If you plan to buy a 35mm, well that's a brilliant idea! But you should avoid this one. The AF-S 1.8G seems a good choice, but limited to DX cameras. The extra stop of the 1.4G should appeal to pros only, whose needs are worth fifteen times the price of the 1.8. Personally, I'd go for the lightweight and inexpensive Nikkor AF-D at f/2. But for now, I keep my old "special effects" lens and try to do with its shortcomings.

vendredi 25 février 2011

Nikon primes : the 50mm 1.8 AIS

This lens has long been the standard fitted on every moderately priced SLR until the cheap zooms came in the picture in the 1980's. I'm not sure this is a boon for the amateur who doesn't need many focal length in a very compact set. While zooms are the best answer to this specific need, they loose in many other respects. The design of a 10x zoom weighting around 400 grams and cheaper than 300 € assume some compromise. Modern ones with aspheric and high refraction index lenses can display very good sharpness throughout the focal range but they are usually not as good on distortion and vignetting. More troublesome is their aperture restrained at about 5.6 at 50 mm. This makes them a second choice for portrait, where shallow depth of field is necessary to isolate a subject from a distracting or ugly background or make nice bokeh (out of focus blur) effects. And at f/5.6, the lens let pass through less than a tenth the light it would do at f/1.8. A brute fact that shouldn't be overlooked. Where 640 ISO would do with a normal prime, you'd need to pump the settings up to 6400 with the zoom, a level where many sensors show a huge amount of digital noise.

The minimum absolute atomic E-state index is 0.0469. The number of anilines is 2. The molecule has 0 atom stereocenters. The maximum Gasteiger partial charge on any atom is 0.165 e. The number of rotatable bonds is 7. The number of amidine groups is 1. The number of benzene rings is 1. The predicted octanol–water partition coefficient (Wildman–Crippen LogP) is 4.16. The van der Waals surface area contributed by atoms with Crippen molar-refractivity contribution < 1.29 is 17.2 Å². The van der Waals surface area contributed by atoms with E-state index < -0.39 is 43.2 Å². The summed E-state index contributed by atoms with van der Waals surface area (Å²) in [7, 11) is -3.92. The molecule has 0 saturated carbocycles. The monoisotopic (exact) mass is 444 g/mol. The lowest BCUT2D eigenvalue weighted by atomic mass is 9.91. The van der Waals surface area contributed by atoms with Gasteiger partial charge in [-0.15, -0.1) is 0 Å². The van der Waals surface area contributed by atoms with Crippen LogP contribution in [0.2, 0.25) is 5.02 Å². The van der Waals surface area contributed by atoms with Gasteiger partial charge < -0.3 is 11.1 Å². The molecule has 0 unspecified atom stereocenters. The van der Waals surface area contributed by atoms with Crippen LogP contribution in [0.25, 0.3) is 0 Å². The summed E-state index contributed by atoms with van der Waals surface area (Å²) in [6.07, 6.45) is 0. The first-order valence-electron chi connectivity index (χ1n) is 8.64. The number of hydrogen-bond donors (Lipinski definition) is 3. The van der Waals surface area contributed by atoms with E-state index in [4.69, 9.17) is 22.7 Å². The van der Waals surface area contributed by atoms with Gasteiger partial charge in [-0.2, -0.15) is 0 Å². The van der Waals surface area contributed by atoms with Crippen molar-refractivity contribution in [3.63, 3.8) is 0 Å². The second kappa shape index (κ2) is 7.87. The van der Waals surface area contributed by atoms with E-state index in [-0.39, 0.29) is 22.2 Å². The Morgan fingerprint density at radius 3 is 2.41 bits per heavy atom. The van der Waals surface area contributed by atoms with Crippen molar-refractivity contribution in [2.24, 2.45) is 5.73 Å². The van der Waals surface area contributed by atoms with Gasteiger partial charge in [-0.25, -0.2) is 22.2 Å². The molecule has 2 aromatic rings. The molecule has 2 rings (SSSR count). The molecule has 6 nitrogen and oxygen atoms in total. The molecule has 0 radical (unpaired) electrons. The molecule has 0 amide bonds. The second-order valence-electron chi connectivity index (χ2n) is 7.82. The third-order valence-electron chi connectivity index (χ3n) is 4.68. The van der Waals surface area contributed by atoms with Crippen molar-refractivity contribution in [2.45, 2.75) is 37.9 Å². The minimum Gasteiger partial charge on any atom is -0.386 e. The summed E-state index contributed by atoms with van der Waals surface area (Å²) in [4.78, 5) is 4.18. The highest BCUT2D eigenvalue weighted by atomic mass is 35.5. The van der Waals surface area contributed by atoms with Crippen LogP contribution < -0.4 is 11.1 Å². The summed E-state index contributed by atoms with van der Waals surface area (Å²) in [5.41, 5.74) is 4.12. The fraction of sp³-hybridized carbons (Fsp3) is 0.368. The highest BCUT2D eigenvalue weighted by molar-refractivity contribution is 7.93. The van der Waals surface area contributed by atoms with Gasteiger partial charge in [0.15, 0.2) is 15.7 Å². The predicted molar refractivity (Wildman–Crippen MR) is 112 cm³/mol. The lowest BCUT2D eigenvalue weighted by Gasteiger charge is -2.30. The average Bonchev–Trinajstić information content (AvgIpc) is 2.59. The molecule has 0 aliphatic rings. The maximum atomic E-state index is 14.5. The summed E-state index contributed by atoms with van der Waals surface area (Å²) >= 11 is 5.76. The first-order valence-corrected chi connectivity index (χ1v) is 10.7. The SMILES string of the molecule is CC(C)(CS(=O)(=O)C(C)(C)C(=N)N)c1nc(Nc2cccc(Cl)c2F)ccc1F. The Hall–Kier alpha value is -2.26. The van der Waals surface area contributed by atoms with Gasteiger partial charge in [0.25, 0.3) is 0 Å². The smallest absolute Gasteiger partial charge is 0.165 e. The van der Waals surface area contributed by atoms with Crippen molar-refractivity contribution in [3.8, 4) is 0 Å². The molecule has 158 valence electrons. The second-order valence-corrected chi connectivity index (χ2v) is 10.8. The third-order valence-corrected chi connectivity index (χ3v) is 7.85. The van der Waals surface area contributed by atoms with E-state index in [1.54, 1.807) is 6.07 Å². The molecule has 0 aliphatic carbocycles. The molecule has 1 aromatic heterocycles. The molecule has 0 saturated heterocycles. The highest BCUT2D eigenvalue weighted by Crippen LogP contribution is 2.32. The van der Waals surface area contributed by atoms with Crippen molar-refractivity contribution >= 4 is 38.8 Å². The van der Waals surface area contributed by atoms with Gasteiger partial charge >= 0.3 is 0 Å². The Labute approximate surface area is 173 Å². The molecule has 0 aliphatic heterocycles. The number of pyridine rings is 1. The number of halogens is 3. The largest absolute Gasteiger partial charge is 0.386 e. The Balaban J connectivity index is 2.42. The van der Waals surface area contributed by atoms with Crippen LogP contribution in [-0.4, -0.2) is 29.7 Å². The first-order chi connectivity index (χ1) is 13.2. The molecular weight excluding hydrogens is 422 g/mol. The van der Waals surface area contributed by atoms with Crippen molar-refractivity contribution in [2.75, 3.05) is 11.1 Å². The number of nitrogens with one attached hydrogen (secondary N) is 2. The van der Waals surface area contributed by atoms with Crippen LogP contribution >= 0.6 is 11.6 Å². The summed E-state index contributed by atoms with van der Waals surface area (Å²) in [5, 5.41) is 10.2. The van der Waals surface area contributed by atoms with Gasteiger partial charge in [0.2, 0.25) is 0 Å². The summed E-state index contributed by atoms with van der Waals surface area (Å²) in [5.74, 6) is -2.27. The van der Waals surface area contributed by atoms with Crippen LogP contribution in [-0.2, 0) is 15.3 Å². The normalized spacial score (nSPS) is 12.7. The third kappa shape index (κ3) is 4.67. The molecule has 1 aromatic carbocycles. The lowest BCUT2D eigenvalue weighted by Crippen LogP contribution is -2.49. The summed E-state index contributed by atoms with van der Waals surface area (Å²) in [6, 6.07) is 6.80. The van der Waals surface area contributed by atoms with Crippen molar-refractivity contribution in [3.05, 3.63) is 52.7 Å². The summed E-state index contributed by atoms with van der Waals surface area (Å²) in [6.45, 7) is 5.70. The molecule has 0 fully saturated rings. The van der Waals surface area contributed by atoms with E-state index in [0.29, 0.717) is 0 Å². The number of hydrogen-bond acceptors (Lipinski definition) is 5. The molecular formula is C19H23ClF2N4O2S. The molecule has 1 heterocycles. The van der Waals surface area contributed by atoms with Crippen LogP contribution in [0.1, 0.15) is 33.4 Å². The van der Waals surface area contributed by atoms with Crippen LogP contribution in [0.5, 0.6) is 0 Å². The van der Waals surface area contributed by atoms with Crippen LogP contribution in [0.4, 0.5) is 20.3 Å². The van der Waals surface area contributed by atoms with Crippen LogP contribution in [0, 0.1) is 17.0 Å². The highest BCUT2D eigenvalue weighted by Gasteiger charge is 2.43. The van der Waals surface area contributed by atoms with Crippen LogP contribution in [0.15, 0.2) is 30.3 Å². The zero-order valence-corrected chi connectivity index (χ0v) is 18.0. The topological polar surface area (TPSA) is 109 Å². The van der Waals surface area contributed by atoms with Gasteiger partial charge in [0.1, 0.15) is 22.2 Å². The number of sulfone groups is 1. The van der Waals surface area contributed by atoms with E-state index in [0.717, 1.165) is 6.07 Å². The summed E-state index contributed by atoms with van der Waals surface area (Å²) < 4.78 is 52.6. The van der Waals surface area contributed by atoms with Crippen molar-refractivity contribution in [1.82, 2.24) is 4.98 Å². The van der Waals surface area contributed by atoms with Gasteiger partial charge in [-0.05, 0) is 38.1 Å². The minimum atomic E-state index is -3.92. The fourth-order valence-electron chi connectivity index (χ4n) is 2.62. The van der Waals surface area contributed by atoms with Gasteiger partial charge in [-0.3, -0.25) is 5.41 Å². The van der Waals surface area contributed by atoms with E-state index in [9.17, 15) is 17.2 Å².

The 50mm AIS is essentially the same as the current AF model. Same internal layout, weight about 130 grams and around 100 € used. As a AIS, it commands a manual focus. On an entry-level DSLR like the 3100, it hasn't got the light metering. Some tries and errors or an independant light meter may be useful. The AF model hasn't this limitation.

Now, has it got defects that spoil these nice features ?

At 1.8, at the center, the smallest details are still distinct but not well detached from the background, due to the lack of general contrast. On the edge, the names printed on the map, while readable, seem to be covered by a slight haze. The ability to render small details is here, but subtle shades may be lost, especially in the edges or corners. At 2.8, contrast makes a leap ahead, with a better rendering of shades, and the yellowish haze has vanished. One stop further makes it better and at 5.6 the lens is at its peak, showing sharpness and contrast across the frame. The colored artifacts in the small letters make me think it exceeds the resolution of the sensor.